Gynaecological Cancers

In partnership with The Eve Appeal

It’s certainly not an easy topic to cover, but it’s one of the most important.

Gynaecological cancers (womb, ovarian, cervical, vulval, and vaginal) vary in severity and rarity, but they are all important to have an understanding of, so you know what to look out for. The Eve Appeal, a UK gynaecological cancer research charity, has graciously provided us with a thorough overview of gynaecological cancers, including a description of how they develop and the signs and symptoms to be conscious of.

WOMB

Womb cancer is the fourth most common cancer in women in the UK and the most common of the five gynaecological cancers, with over 9,300 women diagnosed every year in the UK. It is worth noting that cancer of the womb can be called several different names by healthcare professionals, including uterine cancer (because this is the medical name for the womb), or endometrial cancer (which is cancer within the lining of the womb).

How does it develop?

Most womb cancers begin in the endometrium (womb lining), where the cells that grow are then shed each month as menstrual loss (a period). When a womb cancer starts, the normal cells change their appearance, increasing in size and shape, until they become cancer cells that divide and grow into a tumour.

As the cancer develops, it often causes an unexpected vaginal bleed. Womb cancer is more common amongst post-menopausal women and therefore any vaginal bleeding should be reported to your GP immediately. Yet, if you’re a woman who is still menstruating and experience an unexpected bleed, whilst it could be a less serious issue e.g. hormonal imbalance, it is still important to see your GP to find the cause of the problem.

Key signs and symptoms

The most common symptom of womb cancer is abnormal vaginal bleeding – especially for women who have been through the menopause. Around 90% of endometrial cancer diagnoses are reported due to post-menopausal or irregular vaginal bleeding.

Please note though that most people with abnormal bleeding will not have a gynaecological cancer.

This irregular bleeding might be:

  • Vaginal bleeding after the menopause
  • Bleeding between periods
  • Bleeding that is unusually heavy
  • Vaginal discharge – from blood-stained to a light or dark brown

For post-menopausal women it can take a while to adjust to what is now ‘normal’ in terms of your vaginal discharge. If you are uncertain, the best course of action is to approach your doctor or nurse to ask: “Is this normal?”

The Eve Appeal have developed a resource for women and families if they have been recently diagnosed with womb cancer or are worried about the signs and symptoms – please click here to find out more.

OVARIAN 

In the UK over 7,300 women are diagnosed with ovarian cancer every year and is the sixth most common cancer among women after breast cancer, bowel cancer, lung cancer, cancer of the uterus (womb) and melanoma skin cancer.

What is ovarian cancer?

Cancer of the ovary is most common in post -menopausal women, although it can affect women of any age. There are many types of ovarian cancer, with epithelial ovarian cancer being by far the most common form. Germ cell and stromal ovarian cancers are much less common.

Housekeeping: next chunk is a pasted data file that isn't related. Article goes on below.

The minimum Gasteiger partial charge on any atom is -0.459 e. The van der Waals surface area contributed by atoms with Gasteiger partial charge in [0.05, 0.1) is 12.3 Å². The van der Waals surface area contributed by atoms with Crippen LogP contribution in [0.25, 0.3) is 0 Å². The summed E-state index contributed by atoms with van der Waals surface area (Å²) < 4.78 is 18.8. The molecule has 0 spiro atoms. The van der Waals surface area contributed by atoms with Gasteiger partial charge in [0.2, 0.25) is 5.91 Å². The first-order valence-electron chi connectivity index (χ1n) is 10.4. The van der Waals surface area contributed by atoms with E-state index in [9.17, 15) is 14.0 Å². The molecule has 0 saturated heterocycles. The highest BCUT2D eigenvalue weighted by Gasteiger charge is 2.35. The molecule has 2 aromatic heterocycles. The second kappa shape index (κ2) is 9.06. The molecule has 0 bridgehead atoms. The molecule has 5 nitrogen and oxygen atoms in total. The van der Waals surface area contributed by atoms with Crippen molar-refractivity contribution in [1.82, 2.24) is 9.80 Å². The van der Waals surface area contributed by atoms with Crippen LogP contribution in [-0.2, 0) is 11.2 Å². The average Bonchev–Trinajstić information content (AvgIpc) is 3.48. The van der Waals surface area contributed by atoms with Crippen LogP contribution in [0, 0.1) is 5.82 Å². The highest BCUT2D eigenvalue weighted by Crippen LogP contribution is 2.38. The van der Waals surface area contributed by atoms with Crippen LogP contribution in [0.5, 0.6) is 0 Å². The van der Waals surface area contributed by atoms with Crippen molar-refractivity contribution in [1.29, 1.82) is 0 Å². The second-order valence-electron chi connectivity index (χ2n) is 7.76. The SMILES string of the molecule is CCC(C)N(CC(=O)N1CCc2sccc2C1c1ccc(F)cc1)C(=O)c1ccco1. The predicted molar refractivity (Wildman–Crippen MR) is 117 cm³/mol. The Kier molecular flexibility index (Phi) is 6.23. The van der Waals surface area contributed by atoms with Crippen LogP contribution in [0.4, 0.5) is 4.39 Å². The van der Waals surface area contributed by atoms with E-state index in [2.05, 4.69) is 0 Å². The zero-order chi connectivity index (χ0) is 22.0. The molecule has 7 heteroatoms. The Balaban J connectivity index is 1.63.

How does it develop?

In ovarian cancer, cells in the ovary start to change and grow abnormally. If the cancer isn’t identified at an early stage, it can breach the ovary skin and spread to the abdomen and pelvis (peritoneal cavity).

Key signs and symptoms

If ovarian cancer symptoms are identified and the cancer diagnosed at an early stage, the outcome is more optimistic. However, because some of the symptoms of ovarian cancer are often the same as for other less serious conditions, such as irritable bowel syndrome (IBS) or pre-menstrual syndrome (PMS), it can be difficult to recognise the symptoms in the early stages – which is why most women are not diagnosed until the disease has spread.

However, there are four main ovarian cancer symptoms that are more prevalent in women diagnosed with the condition. They are:

  • increased abdominal size and persistent bloating (not bloating that comes and goes)
  • persistent pelvic and abdominal pain
  • unexplained change in bowel habits
  • difficulty eating and feeling full quickly, or feeling nauseous

Other symptoms, such as back pain, needing to pass urine more frequently than usual, and pain during sex may be present in some women with the disease; however, it is most likely that these are not symptoms of ovarian cancer but may be the result of other conditions in the pelvic area.

CERVICAL

Cervical cancer is cancer of the cervix (also known as the neck of the womb) which connects a woman’s womb and her vagina.

Cervical cancer can affect women of all ages but affects women primarily 30 – 45 years of age. It is very rare in women under 25 years of age. In the UK we have a very successful cervical screening programme which is estimated to save over 4,000 lives each year.

How does it develop?

Nearly all squamous cervical cancers are caused by a common sexually transmitted infection called human papillomavirus (HPV). This is why the UK government is vaccinating girls at an early age before they are potentially exposed to the HPV virus (i.e. before they experience sexual activity). Sex is a normal, healthy activity, and the wearing of condoms is advised to protect both partners from unwanted pregnancies and reduce exposure to HPV, as well as other transmissible conditions.

Most women will contract HPV at some stage during their life, but this usually clears up on its own without the need for any treatment. HPV is a group of viruses, of which there are more than 100 different types. It is spread during sexual intercourse and other types of sexual activity (such as skin-to-skin contact of the genital areas).